French ship Caton (1777)
|Laid down:||April 1770|
|Launched:||5 July 1777|
|Captured:||19 April 1782, by Royal Navy|
|Acquired:||19 April 1782|
|In service:||Registered on 29 January 1783|
|Reclassified:||Hospital ship from August 1790|
|Fate:||Sold on 9 February 1815|
|General characteristics |
|Class and type:||64-gun third rate ship of the line|
|Tons burthen:||1,407 23⁄94 (bm)|
|Beam:||44 ft 0.5 in (13.424 m)|
|Depth of hold:||19 ft 4 in (5.89 m)|
|Sail plan:||Full rigged ship|
|Complement:||500 (491 from 1794)|
She was captured by the Royal Navy at the Battle of the Mona Passage on 19 April 1782, and commissioned as the third rate HMS Caton. She sailed with the fleet for England on 25 July 1782 but was said to have been lost later that year in a hurricane storm off Newfoundland on 16–17 September, along with the other captured French prize ships Ville de Paris, and Hector. In fact, she struggled to reach Halifax NS.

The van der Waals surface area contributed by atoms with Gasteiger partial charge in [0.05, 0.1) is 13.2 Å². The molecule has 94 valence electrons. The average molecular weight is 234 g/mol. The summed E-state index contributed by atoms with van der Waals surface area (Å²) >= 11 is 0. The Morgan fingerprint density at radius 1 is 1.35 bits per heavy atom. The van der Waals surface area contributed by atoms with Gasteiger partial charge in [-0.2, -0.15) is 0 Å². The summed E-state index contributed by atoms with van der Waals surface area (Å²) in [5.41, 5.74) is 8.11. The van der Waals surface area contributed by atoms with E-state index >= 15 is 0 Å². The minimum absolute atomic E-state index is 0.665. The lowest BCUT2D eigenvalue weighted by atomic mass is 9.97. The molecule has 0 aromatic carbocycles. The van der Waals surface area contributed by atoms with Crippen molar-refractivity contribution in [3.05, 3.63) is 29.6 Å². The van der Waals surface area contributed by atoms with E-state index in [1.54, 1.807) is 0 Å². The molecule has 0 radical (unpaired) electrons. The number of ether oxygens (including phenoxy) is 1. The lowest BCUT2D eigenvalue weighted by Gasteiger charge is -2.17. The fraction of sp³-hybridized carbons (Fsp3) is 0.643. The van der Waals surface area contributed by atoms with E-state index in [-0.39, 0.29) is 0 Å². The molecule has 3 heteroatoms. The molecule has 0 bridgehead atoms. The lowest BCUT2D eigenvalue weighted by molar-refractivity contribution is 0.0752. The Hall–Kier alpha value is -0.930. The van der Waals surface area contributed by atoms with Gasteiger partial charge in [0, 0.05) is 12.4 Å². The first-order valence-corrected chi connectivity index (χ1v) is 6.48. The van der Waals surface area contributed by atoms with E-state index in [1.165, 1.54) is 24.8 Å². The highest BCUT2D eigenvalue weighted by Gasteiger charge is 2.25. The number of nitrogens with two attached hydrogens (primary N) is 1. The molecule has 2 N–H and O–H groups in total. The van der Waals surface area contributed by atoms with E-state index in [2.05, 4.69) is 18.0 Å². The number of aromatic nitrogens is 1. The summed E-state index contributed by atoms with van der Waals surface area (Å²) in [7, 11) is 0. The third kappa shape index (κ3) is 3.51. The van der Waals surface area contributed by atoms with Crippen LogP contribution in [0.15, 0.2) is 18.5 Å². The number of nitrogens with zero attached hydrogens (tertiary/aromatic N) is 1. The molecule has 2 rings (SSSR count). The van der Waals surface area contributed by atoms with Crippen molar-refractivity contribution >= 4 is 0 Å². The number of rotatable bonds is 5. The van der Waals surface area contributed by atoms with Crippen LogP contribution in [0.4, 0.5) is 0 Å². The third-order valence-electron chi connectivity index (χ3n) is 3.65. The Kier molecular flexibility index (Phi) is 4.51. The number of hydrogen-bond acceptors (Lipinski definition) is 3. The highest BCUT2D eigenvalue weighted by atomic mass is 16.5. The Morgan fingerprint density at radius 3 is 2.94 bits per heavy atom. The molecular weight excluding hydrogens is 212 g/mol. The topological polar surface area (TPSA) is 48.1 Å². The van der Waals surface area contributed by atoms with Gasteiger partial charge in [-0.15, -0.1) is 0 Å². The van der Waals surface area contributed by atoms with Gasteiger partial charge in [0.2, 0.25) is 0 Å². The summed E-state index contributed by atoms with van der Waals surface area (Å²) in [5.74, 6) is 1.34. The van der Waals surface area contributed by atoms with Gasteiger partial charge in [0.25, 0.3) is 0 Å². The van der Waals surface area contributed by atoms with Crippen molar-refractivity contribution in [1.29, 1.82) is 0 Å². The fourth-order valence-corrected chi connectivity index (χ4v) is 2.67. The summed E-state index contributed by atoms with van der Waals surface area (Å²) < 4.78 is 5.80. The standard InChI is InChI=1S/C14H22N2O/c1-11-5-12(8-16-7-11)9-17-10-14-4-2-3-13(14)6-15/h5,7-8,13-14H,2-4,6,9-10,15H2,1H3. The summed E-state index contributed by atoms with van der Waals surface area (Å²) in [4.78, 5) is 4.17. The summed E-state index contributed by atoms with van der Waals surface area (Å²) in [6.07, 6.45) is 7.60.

On January 26, 1783, a small British convoy of eight military transports sailed out of Halifax for England; accompanied by the captured French 64-gun man-of war Le Caton, and escorted by the veteran 36-gun frigate HMS Pallas.
Later she became a prison hospital ship at Plymouth and was placed on harbour service in 1798, and sold out of the service in 1815.
- Lavery, Ships of the Line vol.1. p182.
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